I’m going to keep this one short (ok, even I don’t really believe that – but I’m going to TRY).

One of the biggest lies perpetrated in our culture today is that tears are weakness and never/very rarely crying is a sign of strength.


No. No. NO. Nope. No.

Now – I will preface what I am about to say with this disclaimer: everyone is different. There are some people who simply aren’t big criers. If that’s you – cool – you aren’t who I’m talking about.

I read a lot, and, especially as we approach summer, I like to read stuff that’s just fluffy and fun. I’ve said before that I usually read Young Adult fiction because I find it more imaginative and clever (and less dependent on sex and/or gore for the plot). I want CHARACTERS. I will drop a book mid-chapter if they don’t flesh out their characters or if the characters suddenly change personality or magically develop skills they never had before. I do this with movies too – but I don’t watch many movies.

So, one of my favorite summer reading authors is Nora Roberts, who does not, in fact, write young adult fiction. She writes romantic fiction for adults. I like her stories because they often have a paranormal bent, and she doesn’t get to graphic in the bedroom scenes (don’t have a moral objection, just not my thing). I also like her because her stories are totally predictable after you’ve read a few, and quite frankly I like that. I like not being super surprised by my light summer reading. I don’t need twists and gasps. Just entertain me and don’t hurt my brain.

I like it when the good guys prevail, evil loses, and love wins. I know that’s now how things always happen in the real world, and I don’t care – I read to escape!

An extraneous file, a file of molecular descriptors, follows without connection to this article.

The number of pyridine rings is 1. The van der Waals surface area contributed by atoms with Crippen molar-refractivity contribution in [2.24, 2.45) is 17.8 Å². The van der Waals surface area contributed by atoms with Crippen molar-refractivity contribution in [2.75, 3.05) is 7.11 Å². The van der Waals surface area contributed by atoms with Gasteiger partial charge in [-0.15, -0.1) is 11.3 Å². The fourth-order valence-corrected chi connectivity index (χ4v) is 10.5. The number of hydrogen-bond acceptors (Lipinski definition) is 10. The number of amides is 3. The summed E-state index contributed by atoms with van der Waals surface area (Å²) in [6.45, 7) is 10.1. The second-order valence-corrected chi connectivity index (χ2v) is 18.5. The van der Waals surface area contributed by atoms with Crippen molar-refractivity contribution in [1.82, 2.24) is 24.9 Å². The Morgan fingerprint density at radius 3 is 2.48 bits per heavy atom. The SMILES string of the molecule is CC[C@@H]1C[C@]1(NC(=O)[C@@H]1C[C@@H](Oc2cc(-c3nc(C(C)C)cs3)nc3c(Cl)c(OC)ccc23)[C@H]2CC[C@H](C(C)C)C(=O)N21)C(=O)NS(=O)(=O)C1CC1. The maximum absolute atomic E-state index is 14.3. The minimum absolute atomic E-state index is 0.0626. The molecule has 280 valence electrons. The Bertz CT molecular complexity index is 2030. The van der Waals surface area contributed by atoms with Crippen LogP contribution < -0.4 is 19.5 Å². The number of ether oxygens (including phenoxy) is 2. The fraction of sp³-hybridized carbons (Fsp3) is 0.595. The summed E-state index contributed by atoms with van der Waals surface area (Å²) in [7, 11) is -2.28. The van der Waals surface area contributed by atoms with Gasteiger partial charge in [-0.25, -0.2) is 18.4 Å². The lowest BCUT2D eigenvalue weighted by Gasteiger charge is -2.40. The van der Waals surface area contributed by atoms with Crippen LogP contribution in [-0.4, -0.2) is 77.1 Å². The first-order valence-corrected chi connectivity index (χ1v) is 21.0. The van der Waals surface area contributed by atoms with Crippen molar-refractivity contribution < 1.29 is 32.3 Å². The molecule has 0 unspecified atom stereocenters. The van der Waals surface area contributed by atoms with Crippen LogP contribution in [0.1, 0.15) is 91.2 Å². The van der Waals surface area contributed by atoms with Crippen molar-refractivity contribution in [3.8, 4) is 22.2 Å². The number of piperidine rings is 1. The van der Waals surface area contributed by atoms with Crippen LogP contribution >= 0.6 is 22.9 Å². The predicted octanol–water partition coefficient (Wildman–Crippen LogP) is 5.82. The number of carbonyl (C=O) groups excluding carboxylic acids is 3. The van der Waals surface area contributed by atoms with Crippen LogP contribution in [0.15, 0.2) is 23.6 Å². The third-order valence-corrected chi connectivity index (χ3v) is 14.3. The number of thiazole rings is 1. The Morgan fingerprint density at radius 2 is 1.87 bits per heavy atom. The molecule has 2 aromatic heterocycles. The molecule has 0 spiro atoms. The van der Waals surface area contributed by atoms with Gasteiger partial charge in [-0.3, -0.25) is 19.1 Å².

(Side Note: Game of Thrones is HUGE right now since the show just ended, and yes, I am super obsessed with it. I never watched a single episode of the show, never read one of the books. Nope, too gory. Otherwise its right up my alley. I may, at some point write a whole other post about being a side-line fan. I know GRRM’s big thing is subverting expectations. Cool – still not gonna read it. Partly because of that. I need the good guys to win, man.)

Ok, I’m back. So, as I’m doing summer prep at home I end up listening to audio books – especially in the kitchen. I just finished a couple Nora Roberts books and find myself itchy and irritated by a few assumptions she makes.

One of the main ones – adhering to my theme here – is that crying is weakness. Characters will say or think things like ‘I/She never cry/cries’, or ‘crying pisses me off.’ Lots of variations on the theme.

Its really everywhere. I have noticed it mainly in female characters or observations of women in real life – but I think that is due to the fact that everyone just ASSUMES males shouldn’t cry (this is extremely destructive, by the way). Its in our culture, deeply embedded. Crying is a weak, womanly thing to do. Men don’t cry, so by extension, strong women don’t cry.

This idea is so dumb it makes my head hurt. Tears are a sign of emotion. We are, in fact, emotional creatures – as our well-developed limbic center can attest. Emotions are what connect us to one another – they form the bond that we need to survive (and I’m talking about actual survival, in the biological sense). Emotions signal us when something is not right (anger), clue us in to the loss of connection (sadness/grief), and reinforce positive life experiences (happiness).

When we banish tears as weakness, we are saying we cannot embrace emotion and be strong. Nothing could be further from the truth. In fact, we cannot ignore/repress emotion and be truly strong. Its like storing vats of acid in the basement. Sooner or later the vats are going to leak, destroy your foundation, and the house is going to come crashing down.

Emotions are like waves. Good surfers learn to ride the highs and lows. They see the fluctuation as just part of the natural order of things. No one ever learned to be a good surfer in calm seas. They learned by riding the highs and lows. And like the sea – you can’t embrace the highs and avoid the lows. They are so inextricably linked that if you repress your tears, you repress your ability to feel joy.

Ride the waves. Cry when you are sad, cry for joy, ignore the idiots who tell you its weak, and flip the bird at destructive cultural norms.

Emotions don’t always feel good. But they feel ‘whole.’

Ok – its not short. But consider liking and sharing anyways.

Take care!


Be First to Comment

Leave a Reply

Your email address will not be published. Required fields are marked *